Superbugs, caused by wanton use of antibiotics, have the potential to change human civilization: by erasing the gains made in fighting bacterial disease since WWII, destroying many of our weapons against cancer, killing infants and our injured, rendering hospitals even more dangerous. The New York Times reports on superbugs in India this week. Reading it is worth your time. Below, as well, are some of the stories that we think matter, amid the torrents of information and entertainment.
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By Gardiner Harris, New York Times
AMRAVATI, India — A deadly epidemic that could have global implications is quietly sweeping India, and among its many victims are tens of thousands of newborns dying because once-miraculous cures no longer work. …
“India’s dreadful sanitation, uncontrolled use of antibiotics and overcrowding coupled with a complete lack of monitoring the problem has created a tsunami of antibiotic resistance that is reaching just about every country in the world,” said Dr. Timothy R. Walsh, a professor of microbiology at Cardiff University…..
A 2010 discovery of a New Delhi “superbug” caused intense controversy because of fears that publicity would threaten India’s profitable medical tourism industry. Government officials have stopped some studies of the problem, Dr. Walsh said. … read the story
From F&O’s archives:
By Clio Korn, University of Oxford, October, 2014
One of medicine’s greatest innovations in the 20th century was the development of antibiotics. It transformed our ability to combat disease. But medicine in the 21st century is rethinking its relationship with bacteria and concluding that, far from being uniformly bad for us, many of these organisms are actually essential for our health. … read the story
By Chris Wood, F&O NATURAL SECURITY columnist (paywall)
We’re all in this together … is not a moral sentiment. Nor is it the wooly-headed utopiate of some bleeding-heart liberal. In fact, it is a statement about biology. Nonetheless, this clearly unoriginal insight has implications for everything from agriculture to medicine to business. It should resonate across our social, inter-personal and economic realms as well.
Here’s the deal: That splendid, solitary, neurotically cultivated and over-examined individual of pop cultural celebrity, of too many moody novels, of philosophy, and more recently of Darwinian economic ideology, turns out to be just another of those enterprises’ many fantasies. In reality, we are not individuals, we are collectives.
I’m not talking about the ‘it takes a village to raise a child’ kind of collective, either (although there is truth to that). What I’m talking about is something much more like the personal ecosystem that the Peanuts character Pigpen trailed behind him through every frame in an inescapable scuffle of dust. We are, it turns out, a whole lot like Pigpen.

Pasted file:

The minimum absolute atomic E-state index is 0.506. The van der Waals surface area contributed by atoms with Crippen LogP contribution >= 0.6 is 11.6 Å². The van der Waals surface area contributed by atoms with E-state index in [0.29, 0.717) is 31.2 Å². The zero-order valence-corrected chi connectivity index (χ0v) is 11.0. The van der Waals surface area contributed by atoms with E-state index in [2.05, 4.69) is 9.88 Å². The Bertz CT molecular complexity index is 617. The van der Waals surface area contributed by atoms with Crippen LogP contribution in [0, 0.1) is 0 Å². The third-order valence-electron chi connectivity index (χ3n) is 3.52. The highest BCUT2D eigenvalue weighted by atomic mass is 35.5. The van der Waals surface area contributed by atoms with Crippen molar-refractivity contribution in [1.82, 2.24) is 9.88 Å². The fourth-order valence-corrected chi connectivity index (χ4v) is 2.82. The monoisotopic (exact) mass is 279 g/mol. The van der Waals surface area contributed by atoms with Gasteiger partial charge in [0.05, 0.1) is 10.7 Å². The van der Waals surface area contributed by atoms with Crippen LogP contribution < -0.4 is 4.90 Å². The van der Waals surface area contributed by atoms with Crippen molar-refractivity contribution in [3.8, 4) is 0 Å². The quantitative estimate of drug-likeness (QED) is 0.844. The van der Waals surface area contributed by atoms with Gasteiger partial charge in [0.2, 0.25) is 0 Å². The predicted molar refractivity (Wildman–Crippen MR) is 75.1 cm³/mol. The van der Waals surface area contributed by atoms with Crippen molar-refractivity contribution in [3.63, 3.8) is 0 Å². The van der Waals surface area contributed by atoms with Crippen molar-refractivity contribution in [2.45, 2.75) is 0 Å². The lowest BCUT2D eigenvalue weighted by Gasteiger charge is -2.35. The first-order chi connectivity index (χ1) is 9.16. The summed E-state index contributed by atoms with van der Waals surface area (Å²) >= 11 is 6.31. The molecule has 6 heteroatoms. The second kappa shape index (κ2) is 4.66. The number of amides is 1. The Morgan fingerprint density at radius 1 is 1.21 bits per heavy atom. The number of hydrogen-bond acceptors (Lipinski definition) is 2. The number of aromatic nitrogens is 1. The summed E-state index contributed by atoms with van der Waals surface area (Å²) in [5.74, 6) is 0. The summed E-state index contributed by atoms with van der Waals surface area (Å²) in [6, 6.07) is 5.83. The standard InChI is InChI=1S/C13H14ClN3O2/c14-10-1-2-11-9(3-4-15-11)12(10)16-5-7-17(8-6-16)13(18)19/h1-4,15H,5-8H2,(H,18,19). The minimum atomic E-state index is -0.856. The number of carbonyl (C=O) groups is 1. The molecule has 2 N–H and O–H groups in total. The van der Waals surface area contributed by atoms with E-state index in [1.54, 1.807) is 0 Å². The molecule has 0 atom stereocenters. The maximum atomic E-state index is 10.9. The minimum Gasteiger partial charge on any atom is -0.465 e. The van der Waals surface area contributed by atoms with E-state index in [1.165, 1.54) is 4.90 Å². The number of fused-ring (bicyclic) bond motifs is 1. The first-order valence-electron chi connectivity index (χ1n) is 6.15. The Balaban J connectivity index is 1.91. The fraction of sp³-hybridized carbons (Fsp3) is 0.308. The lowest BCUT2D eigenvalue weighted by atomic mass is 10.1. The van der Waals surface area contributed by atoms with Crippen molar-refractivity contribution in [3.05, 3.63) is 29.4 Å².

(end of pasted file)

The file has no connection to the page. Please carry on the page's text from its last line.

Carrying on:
This realization might have been predicted ever since early Dutch scientist Anthony Leeuwenhoek directed his hand-built microscope at a drop of water and discovered an entire world of microbes: literally, ‘little life.’ Indeed, we’ve known for a while (and been trying for almost as long not to think about it) that our human bodies play host to a variety of wee beasties, from eyelash lice to stomach bacteria.
What we haven’t fully appreciated, until recently, is how much of this ‘foreign’ life is hitching a ride with us; how varied that life is; or how intimately, even essentially, involved these ‘other’ creatures are in making us, us. … log first in to read the story
And, reaching back 19 years, here’s a magazine piece I wrote about the issue as it was emerging:
By Deborah Jones, 1995
In the war between germs and antibiotics, this much is no longer in doubt: eventually, bacteria win every battle. The only question is: how long can the cavalry keep arriving with new drugs? …
Worry, instead, about evolution. It’s not just a neat shape-shifting game played by amoebas, monkeys and humans. Bacteria evolve too. Routed two generations ago by the discovery of antibiotics, bacteria found ways to survive. Today, time-tested and inexpensive drugs like penicillin no longer kill the bugs that cause ear and throat infections, sexually transmitted diseases, even meningitis. These bacteria have evolved and are becoming immune to our miracle medicines faster than scientists thought possible. Meanwhile, our hospitals, with high levels of antibiotics and large populations of a bacteria, have become breeding grounds for resistant strains. …read the story
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